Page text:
How to be a Better Runner
Your running form is probably one the most important things you can focus on when looking to improve your running performance. Having good running form will prevent injuries, prevent soreness, and make you faster. I am going to touch on 5 things that will improve your running economy.
Let's talk about "breaking"
Also referred to as over striding. This is when your stride length is too long- the foot reaches out past your midline, out in front of your center of gravity.
Breaking ultimately slows you down, it’s like driving with the parking brake on.
When you reach your heel out in front of you you're applying opposing force backwards, which you then have to counteract that force to go into the next gait cycle.
All of this takes a lot of energy, and any energy not spent moving forward, is energy wasted.
This also puts a ton of strain on all of the joints up the chain. Your knees take a huge blow, it can push your hips up, the lower back has to brace itself for that kind of impact.
VO is when there is too much up and down movement. Also referred to as bounding. Studies have shown that there is a much higher metabolic cost in runners who have a large vertical displacement, than those who do not.
Again we have to use energy, and unnecessary amounts to push our bodies upwards, brace ourselves to absorb that extra impact.
When running, we should pretend there is a low ceiling right above our heads and we don’t want to be bouncing up and down and hitting our head on the ceiling.
Stand up straight! Well, sort of...
Let talk about posture. I will just run through a head to toe guide as to what you should be doing when running.
Starting at the head, neck, and shoulders. We should have our head looking straight forward. Looking down can cause hunching, or rolling the shoulder forward which can decrease lung expansion, and looking upwards could do the same thing or cause you to be slightly leaning backwards and then having to drag your upper body weight behind you.
The shoulders should be loose, relaxed, and in a neutral position. Not hunched forward, and tensed up towards your ears.
The arms should be bent at a 90 degree angle right at your sides, and stay at your sides throughout the arm swing, again relaxed, not tensed up.
For your hands, you can pretend you're holding a butterfly in your hands, fingertips touching, not clenched.
Moving down to the torso area, the hips should be placed right under your shoulders, and not tilted in either direction. Think about your hips as a bucket of water, you don't want to spill the bucket of water, and a common form fault is to anteriorly rotate the hips, if you do this the bucket of water will spill. When we tilt the hips forward this makes it hard for the glutes to be the main driver of your gait cycle, and puts a lot of that strain in the lower back and other weaker muscles that don’t have the same muscle mass, and capacity of the glute muscles.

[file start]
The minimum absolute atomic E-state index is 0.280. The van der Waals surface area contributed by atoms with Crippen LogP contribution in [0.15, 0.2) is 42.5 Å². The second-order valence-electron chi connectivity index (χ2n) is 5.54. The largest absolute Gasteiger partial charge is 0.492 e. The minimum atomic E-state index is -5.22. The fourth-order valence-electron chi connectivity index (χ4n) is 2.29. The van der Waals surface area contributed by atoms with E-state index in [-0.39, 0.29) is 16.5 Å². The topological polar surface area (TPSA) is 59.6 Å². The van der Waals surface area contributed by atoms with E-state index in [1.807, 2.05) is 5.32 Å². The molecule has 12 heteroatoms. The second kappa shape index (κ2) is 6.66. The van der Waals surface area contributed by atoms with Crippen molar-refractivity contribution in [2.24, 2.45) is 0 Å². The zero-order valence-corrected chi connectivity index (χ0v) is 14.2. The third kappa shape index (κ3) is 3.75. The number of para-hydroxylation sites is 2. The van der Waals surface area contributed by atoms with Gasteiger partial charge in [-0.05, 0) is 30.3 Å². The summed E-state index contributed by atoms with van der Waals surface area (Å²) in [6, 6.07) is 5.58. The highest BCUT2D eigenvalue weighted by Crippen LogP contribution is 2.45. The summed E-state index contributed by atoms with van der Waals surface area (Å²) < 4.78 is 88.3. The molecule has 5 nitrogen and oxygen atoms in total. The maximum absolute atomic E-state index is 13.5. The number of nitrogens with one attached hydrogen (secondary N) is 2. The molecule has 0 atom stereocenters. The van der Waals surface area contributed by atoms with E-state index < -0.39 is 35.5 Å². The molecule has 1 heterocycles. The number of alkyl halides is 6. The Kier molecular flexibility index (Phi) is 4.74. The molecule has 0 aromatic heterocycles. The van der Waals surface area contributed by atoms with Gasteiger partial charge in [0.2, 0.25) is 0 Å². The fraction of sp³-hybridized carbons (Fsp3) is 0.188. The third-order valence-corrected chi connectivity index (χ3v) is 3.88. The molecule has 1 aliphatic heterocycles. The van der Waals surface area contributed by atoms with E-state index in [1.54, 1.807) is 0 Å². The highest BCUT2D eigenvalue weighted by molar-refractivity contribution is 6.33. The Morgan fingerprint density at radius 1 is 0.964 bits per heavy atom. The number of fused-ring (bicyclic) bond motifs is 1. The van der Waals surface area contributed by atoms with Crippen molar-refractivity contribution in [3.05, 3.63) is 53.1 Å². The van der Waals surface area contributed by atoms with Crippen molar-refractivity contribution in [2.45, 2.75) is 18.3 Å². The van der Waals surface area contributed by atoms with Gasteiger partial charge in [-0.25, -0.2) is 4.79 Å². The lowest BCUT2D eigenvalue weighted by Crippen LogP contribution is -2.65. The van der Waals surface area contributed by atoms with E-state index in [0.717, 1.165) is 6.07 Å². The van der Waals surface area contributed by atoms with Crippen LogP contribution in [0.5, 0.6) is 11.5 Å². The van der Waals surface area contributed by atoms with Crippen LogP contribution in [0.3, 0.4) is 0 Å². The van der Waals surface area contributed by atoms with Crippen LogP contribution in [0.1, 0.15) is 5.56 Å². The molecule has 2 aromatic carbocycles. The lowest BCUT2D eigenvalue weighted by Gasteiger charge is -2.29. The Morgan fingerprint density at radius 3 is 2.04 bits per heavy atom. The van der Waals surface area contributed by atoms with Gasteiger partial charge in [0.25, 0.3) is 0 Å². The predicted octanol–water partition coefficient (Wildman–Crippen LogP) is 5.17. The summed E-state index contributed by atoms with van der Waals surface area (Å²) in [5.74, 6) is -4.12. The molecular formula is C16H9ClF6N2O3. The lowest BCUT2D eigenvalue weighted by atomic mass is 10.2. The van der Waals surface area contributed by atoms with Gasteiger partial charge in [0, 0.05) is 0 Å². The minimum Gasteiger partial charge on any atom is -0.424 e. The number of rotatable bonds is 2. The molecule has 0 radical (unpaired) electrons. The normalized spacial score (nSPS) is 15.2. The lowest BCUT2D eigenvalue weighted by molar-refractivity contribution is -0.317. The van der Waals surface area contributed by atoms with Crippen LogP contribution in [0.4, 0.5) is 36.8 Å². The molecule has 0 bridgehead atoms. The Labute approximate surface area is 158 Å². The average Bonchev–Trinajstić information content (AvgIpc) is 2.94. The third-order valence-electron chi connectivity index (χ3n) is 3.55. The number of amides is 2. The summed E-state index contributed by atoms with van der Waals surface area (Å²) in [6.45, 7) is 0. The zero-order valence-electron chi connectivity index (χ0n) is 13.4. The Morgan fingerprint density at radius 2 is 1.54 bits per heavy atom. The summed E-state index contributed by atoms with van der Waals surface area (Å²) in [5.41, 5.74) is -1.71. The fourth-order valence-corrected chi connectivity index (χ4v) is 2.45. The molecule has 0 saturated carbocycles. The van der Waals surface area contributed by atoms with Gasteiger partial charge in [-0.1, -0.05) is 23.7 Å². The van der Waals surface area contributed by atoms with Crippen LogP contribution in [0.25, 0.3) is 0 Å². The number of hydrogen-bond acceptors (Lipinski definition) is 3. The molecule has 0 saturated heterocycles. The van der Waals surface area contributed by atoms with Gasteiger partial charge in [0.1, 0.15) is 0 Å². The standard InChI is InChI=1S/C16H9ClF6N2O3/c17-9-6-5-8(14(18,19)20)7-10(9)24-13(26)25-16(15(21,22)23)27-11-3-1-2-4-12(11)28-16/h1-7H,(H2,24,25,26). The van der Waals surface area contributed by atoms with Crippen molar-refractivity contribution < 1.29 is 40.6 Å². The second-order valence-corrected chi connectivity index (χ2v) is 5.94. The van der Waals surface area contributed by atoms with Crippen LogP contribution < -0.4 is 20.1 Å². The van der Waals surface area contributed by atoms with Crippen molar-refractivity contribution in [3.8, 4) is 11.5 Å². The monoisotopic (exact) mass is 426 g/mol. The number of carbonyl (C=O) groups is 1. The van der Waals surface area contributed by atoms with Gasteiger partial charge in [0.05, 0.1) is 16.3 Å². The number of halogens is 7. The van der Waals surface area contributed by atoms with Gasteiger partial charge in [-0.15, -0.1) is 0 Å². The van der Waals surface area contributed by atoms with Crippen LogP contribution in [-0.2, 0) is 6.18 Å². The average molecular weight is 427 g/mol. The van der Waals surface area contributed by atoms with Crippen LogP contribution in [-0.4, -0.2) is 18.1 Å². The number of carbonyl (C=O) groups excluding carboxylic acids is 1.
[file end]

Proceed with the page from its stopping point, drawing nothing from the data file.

The knees should be slightly bent when the foot makes contact with the ground, this goes back to the over striding, we don’t want the knees reaching out in a locked position.
The feet are the most controversial in terms of what people think they should be doing while you’re running. But for most people you want the feet dorsiflexed, and to land under your center of gravity.
What you can do to fix the above issues...
Most of these things can be fixed by doing a few of the same practices. Killing a few birds with one stone.
First thing is to have a solid warm up routine that activates your glute muscles, takes you through the full range of motion, and creates a mind muscle connection to the correct movements.
I would start with foam rolling, and lightly stretching the foot and achilles tendon.
Then do some glute focused activation, to create that neuromuscular pathway initiating the glutes to be active during your run. Then some form drills to once again get your body to feel what correct running biomechanics feel like, then hopefully when you start running, it automatically happens.
Since over striding is something that so many runners do, I’ll go through a few things you can do to directly combat that issue.
First and foremost you need to increase your cadence. Take more, short quick steps. Doing hill sprint workouts is helpful because it’s very difficult if not impossible to overstride running up hill. The next thing is to set a metronome to 180 and practice running at that frequency.
Increasing your cadence is something you will have to work on and remind yourself of throughout your run, do a head to toe check periodically and fix any bad mechanics that you've slipped into whether that be from fatigue, or just not paying attention.
Weight lifting, especially single leg movements, is very important to multiple aspects of running, not just your form, it also has benefits in terms of building speed and endurance. But from a body mechanics stance weight lifting and strengthening the glutes, various hip muscles, core, back ex will help you to have a stable gait cycle (no hip drop), you will further engrain the mind muscle connection, and have a better sense of when you are using the correct muscles.
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